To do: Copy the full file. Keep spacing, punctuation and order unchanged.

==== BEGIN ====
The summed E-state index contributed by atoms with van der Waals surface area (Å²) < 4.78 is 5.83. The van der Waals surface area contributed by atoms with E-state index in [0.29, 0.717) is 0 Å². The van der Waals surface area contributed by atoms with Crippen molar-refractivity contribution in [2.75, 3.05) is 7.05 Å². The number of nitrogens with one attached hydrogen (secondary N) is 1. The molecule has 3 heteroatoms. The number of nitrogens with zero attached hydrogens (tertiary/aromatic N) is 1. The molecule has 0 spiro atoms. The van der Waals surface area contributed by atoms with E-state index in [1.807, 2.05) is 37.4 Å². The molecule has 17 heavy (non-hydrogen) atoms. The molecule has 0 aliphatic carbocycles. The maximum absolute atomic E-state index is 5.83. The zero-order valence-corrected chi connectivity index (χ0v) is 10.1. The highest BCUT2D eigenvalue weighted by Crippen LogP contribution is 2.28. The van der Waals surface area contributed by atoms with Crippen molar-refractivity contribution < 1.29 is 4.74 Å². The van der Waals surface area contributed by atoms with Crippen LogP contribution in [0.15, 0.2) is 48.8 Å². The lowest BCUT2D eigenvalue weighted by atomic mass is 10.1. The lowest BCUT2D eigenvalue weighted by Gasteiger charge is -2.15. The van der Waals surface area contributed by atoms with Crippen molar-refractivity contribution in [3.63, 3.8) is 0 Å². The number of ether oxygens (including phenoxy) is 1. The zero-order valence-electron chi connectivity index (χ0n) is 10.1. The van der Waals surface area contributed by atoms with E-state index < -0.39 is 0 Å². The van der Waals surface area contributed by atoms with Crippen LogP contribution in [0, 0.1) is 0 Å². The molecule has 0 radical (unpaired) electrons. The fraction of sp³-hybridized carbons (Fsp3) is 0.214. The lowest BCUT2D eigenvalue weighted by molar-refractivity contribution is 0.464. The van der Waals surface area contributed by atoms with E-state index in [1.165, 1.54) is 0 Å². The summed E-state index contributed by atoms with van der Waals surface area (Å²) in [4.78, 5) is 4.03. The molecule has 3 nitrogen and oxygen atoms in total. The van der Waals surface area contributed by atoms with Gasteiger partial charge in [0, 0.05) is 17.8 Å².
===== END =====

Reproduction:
The summed E-state index contributed by atoms with van der Waals surface area (Å²) < 4.78 is 5.83. The van der Waals surface area contributed by atoms with E-state index in [0.29, 0.717) is 0 Å². The van der Waals surface area contributed by atoms with Crippen molar-refractivity contribution in [2.75, 3.05) is 7.05 Å². The number of nitrogens with one attached hydrogen (secondary N) is 1. The molecule has 3 heteroatoms. The number of nitrogens with zero attached hydrogens (tertiary/aromatic N) is 1. The molecule has 0 spiro atoms. The van der Waals surface area contributed by atoms with E-state index in [1.807, 2.05) is 37.4 Å². The molecule has 17 heavy (non-hydrogen) atoms. The molecule has 0 aliphatic carbocycles. The maximum absolute atomic E-state index is 5.83. The zero-order valence-corrected chi connectivity index (χ0v) is 10.1. The highest BCUT2D eigenvalue weighted by Crippen LogP contribution is 2.28. The van der Waals surface area contributed by atoms with Crippen molar-refractivity contribution < 1.29 is 4.74 Å². The van der Waals surface area contributed by atoms with Crippen LogP contribution in [0.15, 0.2) is 48.8 Å². The lowest BCUT2D eigenvalue weighted by atomic mass is 10.1. The lowest BCUT2D eigenvalue weighted by Gasteiger charge is -2.15. The van der Waals surface area contributed by atoms with Crippen molar-refractivity contribution in [3.63, 3.8) is 0 Å². The number of ether oxygens (including phenoxy) is 1. The zero-order valence-electron chi connectivity index (χ0n) is 10.1. The van der Waals surface area contributed by atoms with E-state index < -0.39 is 0 Å². The van der Waals surface area contributed by atoms with Crippen LogP contribution in [0, 0.1) is 0 Å². The molecule has 0 radical (unpaired) electrons. The fraction of sp³-hybridized carbons (Fsp3) is 0.214. The lowest BCUT2D eigenvalue weighted by molar-refractivity contribution is 0.464. The van der Waals surface area contributed by atoms with E-state index in [1.165, 1.54) is 0 Å². The summed E-state index contributed by atoms with van der Waals surface area (Å²) in [4.78, 5) is 4.03. The molecule has 3 nitrogen and oxygen atoms in total. The van der Waals surface area contributed by atoms with Gasteiger partial charge in [0, 0.05) is 17.8 Å².